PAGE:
Ericsson describes practice without feedback as “naive practice.”
The perspectives of others are essential to uncover blind spots and opportunities for growth, gauge progress, adjust, and reset. While conversations about race and White supremacy are rarely comfortable (see below), actively pulling for feedback is vital.
In her seminal book White Fragility, Robin DiAngelo invites us to consider how transformative it would be if colleagues and collaborators gave each other feedback on racist behaviors the same way we might give feedback on our technical work.
The incentive to stay silent is clear: for many White leaders, feedback connected to race, even from other White people, can feel disorienting or unfamiliar. For leaders of color, giving feedback to White colleagues can be a fraught experience informed by a history of rejection or retaliation.
And yet, feedback is a crucial part of the learning process. Deliberate practice requires it. White leaders must honor the risk that Black or Brown colleagues take in sharing racial feedback by embracing it wholly and engaging with it in good faith. For help navigating these types of conversations, consider the work of LifeLabs Learning’s own Vaneeta Sandhu or Roi Ben-Yehuda .
Discomfort is crucial
For Ericsson, there is no deliberate practice without discomfort. Whether the skill is musical virtuosity or leadership communication, mastery requires stretching outside of our comfort zones.
For anti-racist leaders, normalizing and recognizing this discomfort reduces its ability to stop us from moving forward. At LifeLabs, we use a technique called “affect labeling,” simply labeling our emotions and saying them out loud. This process allows us to reduce the intensity of our emotions and move through them with greater ease.
At LifeLabs we expect that we will have uncomfortable moments. We celebrate working through them as signs of tangible growth.
Motivation leads to change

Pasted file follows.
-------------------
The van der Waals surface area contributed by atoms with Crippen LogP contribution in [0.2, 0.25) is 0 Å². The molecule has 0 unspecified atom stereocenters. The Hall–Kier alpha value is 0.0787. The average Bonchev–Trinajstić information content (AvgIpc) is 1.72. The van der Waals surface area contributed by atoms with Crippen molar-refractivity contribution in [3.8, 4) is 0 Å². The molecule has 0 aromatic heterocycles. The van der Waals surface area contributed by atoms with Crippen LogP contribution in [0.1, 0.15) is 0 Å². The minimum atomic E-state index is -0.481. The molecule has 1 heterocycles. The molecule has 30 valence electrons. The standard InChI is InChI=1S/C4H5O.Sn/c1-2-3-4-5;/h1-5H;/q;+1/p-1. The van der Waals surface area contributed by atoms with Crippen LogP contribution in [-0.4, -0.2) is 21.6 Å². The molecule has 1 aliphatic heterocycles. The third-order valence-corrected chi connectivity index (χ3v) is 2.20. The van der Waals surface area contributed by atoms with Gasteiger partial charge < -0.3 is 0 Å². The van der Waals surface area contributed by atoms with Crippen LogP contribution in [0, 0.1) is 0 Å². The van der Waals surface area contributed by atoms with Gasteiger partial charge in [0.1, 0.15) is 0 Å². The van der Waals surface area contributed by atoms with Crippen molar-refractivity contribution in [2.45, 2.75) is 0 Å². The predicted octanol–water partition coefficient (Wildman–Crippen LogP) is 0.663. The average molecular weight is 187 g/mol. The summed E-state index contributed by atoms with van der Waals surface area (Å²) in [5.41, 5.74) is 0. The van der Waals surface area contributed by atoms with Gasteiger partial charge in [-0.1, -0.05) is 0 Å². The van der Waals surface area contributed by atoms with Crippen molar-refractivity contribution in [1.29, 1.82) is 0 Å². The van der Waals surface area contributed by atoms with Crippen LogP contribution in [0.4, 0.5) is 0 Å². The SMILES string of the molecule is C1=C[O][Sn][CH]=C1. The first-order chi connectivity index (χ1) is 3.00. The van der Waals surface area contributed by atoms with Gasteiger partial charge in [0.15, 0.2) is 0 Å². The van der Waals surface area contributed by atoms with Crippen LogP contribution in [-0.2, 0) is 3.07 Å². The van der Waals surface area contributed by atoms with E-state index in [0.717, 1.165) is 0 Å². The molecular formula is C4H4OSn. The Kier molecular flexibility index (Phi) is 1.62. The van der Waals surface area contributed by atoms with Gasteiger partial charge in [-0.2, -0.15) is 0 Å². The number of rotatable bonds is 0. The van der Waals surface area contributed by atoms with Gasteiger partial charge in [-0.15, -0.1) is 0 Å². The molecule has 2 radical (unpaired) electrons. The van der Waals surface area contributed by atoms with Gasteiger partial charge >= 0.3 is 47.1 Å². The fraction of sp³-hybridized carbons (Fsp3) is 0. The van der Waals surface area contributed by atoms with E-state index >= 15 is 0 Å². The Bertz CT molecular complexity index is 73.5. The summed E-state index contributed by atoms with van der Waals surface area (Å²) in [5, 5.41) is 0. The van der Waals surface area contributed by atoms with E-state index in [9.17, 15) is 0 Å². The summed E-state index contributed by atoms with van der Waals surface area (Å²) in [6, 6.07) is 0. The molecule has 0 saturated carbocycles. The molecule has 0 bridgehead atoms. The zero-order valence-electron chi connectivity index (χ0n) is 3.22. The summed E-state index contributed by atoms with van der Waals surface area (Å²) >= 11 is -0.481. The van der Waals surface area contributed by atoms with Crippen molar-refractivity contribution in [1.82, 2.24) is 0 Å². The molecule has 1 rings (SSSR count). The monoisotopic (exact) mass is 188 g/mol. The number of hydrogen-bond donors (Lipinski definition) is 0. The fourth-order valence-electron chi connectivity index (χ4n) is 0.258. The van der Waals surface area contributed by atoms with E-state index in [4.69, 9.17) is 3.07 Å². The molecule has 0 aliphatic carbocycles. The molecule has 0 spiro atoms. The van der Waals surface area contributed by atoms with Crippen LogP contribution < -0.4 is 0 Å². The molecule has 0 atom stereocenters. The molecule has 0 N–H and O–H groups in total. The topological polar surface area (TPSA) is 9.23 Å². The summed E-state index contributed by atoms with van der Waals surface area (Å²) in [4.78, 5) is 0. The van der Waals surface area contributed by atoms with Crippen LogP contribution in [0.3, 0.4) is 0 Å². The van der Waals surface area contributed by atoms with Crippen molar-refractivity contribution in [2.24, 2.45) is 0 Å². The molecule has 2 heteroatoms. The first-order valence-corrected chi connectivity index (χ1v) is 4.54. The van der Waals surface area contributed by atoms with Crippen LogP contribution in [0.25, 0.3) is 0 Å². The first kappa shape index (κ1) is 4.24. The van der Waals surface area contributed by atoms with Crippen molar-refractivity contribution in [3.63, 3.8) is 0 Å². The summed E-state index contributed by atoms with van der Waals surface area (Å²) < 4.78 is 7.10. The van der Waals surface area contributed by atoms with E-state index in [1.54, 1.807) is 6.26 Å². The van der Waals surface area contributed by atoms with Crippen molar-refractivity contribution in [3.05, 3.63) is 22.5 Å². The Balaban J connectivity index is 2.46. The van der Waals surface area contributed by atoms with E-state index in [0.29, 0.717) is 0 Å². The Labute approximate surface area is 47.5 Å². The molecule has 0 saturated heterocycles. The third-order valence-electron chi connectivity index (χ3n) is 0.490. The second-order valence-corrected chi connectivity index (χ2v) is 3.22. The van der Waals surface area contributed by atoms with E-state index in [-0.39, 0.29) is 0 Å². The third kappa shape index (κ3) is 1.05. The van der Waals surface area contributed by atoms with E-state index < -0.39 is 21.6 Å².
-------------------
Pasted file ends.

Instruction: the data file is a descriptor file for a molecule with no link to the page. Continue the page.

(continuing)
Have we mentioned that deliberate practice is hard?
Ericsson’s framework places huge importance on external motivation. Imagine the power of a coach yelling at you to dig deep for the final ten meters of your sprint or of a painting teacher gently coaxing you towards a more refined brush stroke.
For anti-racism, motivation in the face of hopelessness is crucial. Viral videos of brutal violence spark a moral outrage that motivates us to take swift and decisive action – 2020 has seen the largest street protest movement in American history. However, as the global protests evolve from massive gatherings to localized activism and necessary legislative wrangling, it’s easy for internal motivation to decline in the face of complexity and scope.
To invite a long-term commitment, view organizational core values through an anti-racism lens. For example, at LifeLabs one of our core values is “Courage Over Comfort.” This plank of our culture has taken on new meaning as we engage in challenging conversations in our work towards an equitable future.
Motivation also comes from working with others. Research shows that commitment and buy-in from employees increases if leaders simply message that employees can be effective in the quest for racial equity in the organization. Build positive connections by elevating the stories of Black and Brown colleagues, practicing difficult skills in groups, and collaborating by sharing resources.
For organizational leaders, continue to #SayTheirNames, remembering the lives of Black folks who have been killed as a direct result of White supremacy. Point out the very real, painful, present consequences of inaction.
Similarly, celebrate the successes, no matter how small. Be intentional about giving positive feedback on anti-racist actions, share examples of progress inside other organizations, and remind yourself and your team that this work is a lifelong commitment and practice. And, when in doubt, hold Zoom dance parties for liberation.